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There are hundreds of these. I have to wonder how a Christian can be a Republican 

35DA59D9-6060-4E9A-A623-83950AB3A170.jpeg

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11 hours ago, Gouvernail said:

There are hundreds of these. I have to wonder how a Christian can be a Republican 

35DA59D9-6060-4E9A-A623-83950AB3A170.jpeg

They can't

Hijacking the term doesn't make them Christians any more than squeezing their eyes really really tight when they pray does.

Billy Carter said it best decades ago - "Some of these so-called Christians should be fed to the lions".

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17 minutes ago, Dog said:

Spot the bigot.

image.png.8091f7648cedb940a4ae98d3465e64b9.png

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1 hour ago, Dog said:

Spot the bigot.

You got nothing.

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2 hours ago, Grrr... said:

You got nothing.

Dog might change his avatar to ‘Victim’.... that’s how Russia, Italy and Germany did it in the 30’s.  There’s no reason to re invent the wheel. ;)

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21 hours ago, Gouvernail said:

04768C7C-2FF8-4792-8E38-F484E68E9386.jpeg

Wait a second!  That’s Charles Heston!  With Ronald Reagan!

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all great posts, and they call themselves Christians  but it's ok they go to church every sunday,, 

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These guys have a good take on "Republican Jesus"

 

 

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I am not a religious man , but I respect those that are.. what a reveal into your soul 

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8 minutes ago, BravoBravo said:

I am not a religious man , but I respect those that are.. what a reveal into your soul 

What's in his soul? At least he has one.  You are a soulless piece of shit. Calling out blatant hypocrisy on those who use fairy tales to justify shitbaggery? Please tell us what was revealed?

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8 minutes ago, Swimsailor said:

What's in his soul? At least he has one.  You are a soulless piece of shit. Calling out blatant hypocrisy on those who use fairy tales to justify shitbaggery? Please tell us what was revealed?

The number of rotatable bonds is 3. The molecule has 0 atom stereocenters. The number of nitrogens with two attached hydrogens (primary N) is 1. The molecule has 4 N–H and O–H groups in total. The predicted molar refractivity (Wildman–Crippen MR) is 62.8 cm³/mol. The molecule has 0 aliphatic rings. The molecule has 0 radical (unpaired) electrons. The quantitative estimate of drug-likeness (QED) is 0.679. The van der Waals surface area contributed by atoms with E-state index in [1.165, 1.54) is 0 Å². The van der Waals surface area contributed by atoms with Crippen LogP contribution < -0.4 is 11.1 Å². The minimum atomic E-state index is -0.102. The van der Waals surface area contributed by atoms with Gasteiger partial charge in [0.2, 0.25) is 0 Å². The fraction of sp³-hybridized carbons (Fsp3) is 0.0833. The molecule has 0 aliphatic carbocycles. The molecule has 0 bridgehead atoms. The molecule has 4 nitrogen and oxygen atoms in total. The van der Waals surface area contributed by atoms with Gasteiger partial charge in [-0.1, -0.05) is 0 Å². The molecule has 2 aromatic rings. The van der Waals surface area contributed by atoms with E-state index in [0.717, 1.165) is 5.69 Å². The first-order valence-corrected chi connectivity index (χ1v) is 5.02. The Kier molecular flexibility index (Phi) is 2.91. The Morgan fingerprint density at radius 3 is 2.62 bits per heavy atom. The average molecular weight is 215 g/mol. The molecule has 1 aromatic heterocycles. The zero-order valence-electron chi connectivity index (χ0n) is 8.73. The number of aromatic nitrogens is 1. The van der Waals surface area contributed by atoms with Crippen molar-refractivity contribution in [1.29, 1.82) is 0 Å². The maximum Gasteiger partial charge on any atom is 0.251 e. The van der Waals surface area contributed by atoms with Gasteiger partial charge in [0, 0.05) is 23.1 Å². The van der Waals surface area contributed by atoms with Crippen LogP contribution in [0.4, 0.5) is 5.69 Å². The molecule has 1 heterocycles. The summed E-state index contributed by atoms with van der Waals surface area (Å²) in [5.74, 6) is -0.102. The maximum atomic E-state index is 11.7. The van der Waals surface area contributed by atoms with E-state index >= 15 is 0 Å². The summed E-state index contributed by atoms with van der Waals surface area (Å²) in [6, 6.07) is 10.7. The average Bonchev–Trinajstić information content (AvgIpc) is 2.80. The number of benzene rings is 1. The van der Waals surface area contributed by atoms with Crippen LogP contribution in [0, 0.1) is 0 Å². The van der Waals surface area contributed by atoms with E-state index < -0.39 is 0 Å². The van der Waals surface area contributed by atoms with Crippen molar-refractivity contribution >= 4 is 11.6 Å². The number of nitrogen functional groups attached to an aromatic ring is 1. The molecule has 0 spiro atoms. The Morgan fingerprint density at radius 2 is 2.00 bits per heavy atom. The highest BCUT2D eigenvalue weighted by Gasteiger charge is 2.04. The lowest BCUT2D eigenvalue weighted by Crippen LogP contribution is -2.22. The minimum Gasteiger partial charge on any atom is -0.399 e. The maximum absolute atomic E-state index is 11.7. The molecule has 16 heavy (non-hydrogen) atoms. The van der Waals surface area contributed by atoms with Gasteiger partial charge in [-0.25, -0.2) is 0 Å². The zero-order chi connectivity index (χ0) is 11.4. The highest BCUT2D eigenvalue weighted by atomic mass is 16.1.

Triggered.. broaden your vocabulary and definitions...

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6 minutes ago, BravoBravo said:

Triggered.. broaden your vocabulary and definitions...

Answer the question.  What did you discover about his soul?  Please refute any point made in the above posts.

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25 minutes ago, BravoBravo said:

I am not a religious man , but I respect those that are.. what a reveal into your soul 

Marxist totalitarians have no soul. 

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Jesus is a prop used by those trying to screw you and expect you will thank them afterward.

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wt4gtTb.jpg

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6 minutes ago, Venom said:

wt4gtTb.jpg

Your meme makes no sense.  He never said not to collect taxes. He did promote socialism, so there’s that.

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1 minute ago, Swimsailor said:
4 minutes ago, Venom said:

wt4gtTb.jpg

We never claimed he did.

That's the beauty of it... using Jesus for a straw man attack... if Jesus is truly in your heart, he says anything you want him to say!

And Trumpublicans get mad at -you- because you don't like their invisible friend!

- DSK

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11 minutes ago, Venom said:

Marxist totalitarians have no soul. 

Says the guy who supports a party that turns their back on sick, poor and hungry.  You’re so blind you can’t even see your hypocrisy when it’s pointed out in pictures.

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1 hour ago, Not for nothing said: